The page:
After each of its last three policy meetings, the Fed has said it expected to keep rates low for "a considerable period," a surprisingly explicit, if still ambiguous, commitment from a central bank historically loath to tie its hands in any way.
The pledge first surfaced when Fed Chairman Alan Greenspan testified to Congress in July, as policymakers worried that long-term interest rates might rise before the economy had fully found its feet.
Having cut overnight rates to a 1958 low of 1 percent in late June, the Fed's regular ammunition against economic weakness was running out and officials were worried a slowing rate of inflation was raising the risk of falling prices.
But some Fed officials were never comfortable with a pledge that appeared to put a time frame on interest-rate action, as minutes of a mid-September Fed meeting made clear.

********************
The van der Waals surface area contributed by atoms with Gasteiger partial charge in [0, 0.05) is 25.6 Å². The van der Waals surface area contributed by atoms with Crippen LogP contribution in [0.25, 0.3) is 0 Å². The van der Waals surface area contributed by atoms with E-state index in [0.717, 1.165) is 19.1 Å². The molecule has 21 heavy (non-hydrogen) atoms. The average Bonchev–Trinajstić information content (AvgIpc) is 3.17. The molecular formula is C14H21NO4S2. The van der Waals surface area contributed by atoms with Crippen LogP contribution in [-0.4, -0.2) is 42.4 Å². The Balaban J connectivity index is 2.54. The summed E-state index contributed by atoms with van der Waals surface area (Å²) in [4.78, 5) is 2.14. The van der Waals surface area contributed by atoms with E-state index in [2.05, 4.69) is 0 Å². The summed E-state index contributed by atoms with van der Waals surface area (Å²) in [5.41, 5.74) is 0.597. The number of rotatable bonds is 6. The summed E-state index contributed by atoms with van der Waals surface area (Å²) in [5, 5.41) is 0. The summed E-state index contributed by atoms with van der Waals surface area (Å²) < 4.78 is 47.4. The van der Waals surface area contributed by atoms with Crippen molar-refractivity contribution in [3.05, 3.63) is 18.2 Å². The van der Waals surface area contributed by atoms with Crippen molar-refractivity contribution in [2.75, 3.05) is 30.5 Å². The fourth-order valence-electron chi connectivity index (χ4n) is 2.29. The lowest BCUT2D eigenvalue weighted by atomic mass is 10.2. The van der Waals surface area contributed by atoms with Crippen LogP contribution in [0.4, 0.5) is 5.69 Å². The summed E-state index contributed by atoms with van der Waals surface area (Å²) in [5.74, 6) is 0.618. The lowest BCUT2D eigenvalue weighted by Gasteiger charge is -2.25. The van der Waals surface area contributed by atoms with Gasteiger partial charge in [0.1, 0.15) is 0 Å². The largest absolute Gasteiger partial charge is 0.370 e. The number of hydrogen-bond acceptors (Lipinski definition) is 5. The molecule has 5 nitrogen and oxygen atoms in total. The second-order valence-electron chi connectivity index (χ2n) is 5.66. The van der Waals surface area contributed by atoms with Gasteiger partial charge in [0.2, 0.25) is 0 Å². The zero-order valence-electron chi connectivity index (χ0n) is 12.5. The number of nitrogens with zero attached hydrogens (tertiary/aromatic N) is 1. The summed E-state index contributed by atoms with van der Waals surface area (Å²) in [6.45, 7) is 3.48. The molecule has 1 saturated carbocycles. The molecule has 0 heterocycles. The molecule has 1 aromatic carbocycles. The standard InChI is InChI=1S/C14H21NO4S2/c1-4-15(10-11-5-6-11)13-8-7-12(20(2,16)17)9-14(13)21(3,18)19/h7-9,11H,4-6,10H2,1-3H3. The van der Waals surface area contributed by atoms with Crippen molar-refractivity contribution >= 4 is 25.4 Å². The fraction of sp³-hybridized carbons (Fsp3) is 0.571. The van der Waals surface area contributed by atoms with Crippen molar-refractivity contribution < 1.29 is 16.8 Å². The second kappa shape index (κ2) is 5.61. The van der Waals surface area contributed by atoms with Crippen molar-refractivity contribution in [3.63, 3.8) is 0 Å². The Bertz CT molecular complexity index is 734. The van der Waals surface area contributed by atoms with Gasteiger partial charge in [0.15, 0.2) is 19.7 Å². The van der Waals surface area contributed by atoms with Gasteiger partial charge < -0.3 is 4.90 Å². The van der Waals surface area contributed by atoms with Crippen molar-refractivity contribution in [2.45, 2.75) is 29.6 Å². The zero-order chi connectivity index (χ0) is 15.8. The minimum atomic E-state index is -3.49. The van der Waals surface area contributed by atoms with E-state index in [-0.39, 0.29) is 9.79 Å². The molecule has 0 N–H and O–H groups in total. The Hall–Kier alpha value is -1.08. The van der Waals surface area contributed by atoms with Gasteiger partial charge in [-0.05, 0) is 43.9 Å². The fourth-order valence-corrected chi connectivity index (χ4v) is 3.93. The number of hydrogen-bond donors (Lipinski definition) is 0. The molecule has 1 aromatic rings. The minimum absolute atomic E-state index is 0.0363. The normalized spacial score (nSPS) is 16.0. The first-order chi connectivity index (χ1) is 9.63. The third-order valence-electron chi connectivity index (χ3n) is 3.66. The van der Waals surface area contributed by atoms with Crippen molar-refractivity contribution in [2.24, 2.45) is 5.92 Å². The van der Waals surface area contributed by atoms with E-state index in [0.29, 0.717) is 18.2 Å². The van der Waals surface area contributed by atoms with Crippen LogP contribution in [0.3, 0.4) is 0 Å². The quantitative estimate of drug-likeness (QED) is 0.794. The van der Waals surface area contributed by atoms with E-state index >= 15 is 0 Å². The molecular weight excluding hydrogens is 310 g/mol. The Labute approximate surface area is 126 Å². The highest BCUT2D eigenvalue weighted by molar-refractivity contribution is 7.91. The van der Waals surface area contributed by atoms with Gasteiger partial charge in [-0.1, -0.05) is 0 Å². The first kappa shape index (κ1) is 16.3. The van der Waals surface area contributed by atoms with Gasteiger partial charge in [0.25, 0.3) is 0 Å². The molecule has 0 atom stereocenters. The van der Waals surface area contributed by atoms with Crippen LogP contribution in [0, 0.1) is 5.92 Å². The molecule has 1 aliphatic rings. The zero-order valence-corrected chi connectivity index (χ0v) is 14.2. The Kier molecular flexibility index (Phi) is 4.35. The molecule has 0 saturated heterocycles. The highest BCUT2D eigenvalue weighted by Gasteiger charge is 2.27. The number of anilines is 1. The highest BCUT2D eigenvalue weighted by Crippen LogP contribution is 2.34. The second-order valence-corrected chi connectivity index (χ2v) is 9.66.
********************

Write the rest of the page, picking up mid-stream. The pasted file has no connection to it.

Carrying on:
"Members generally agreed that the (Fed) should not usually commit itself to a particular policy stance over some pre-established, extended time frame," the minutes said.
At that meeting, a decision was made to retain the statement out of concern its abandonment might suggest a sharp shift in policymakers' views on the economy.
"I think that you can tell by the body language among Fed officials that they would like to find a way to ease their way out of that particular reference," said David Rosenberg, chief North American economist at Merrill Lynch.
"The real question is what to replace it with," he said, adding that the timing of any shift in rhetoric was uncertain.
Economists say Fed officials have carefully underscored in recent weeks their belief that the economy has a long way to go to soak up excess slack and neutralize the risk of inflation slowing further.
Having laid out a framework for the likely course of monetary policy, officials have less need to rely on a specific commitment to keep market fears of imminent rates hikes at bay, Fed watchers said.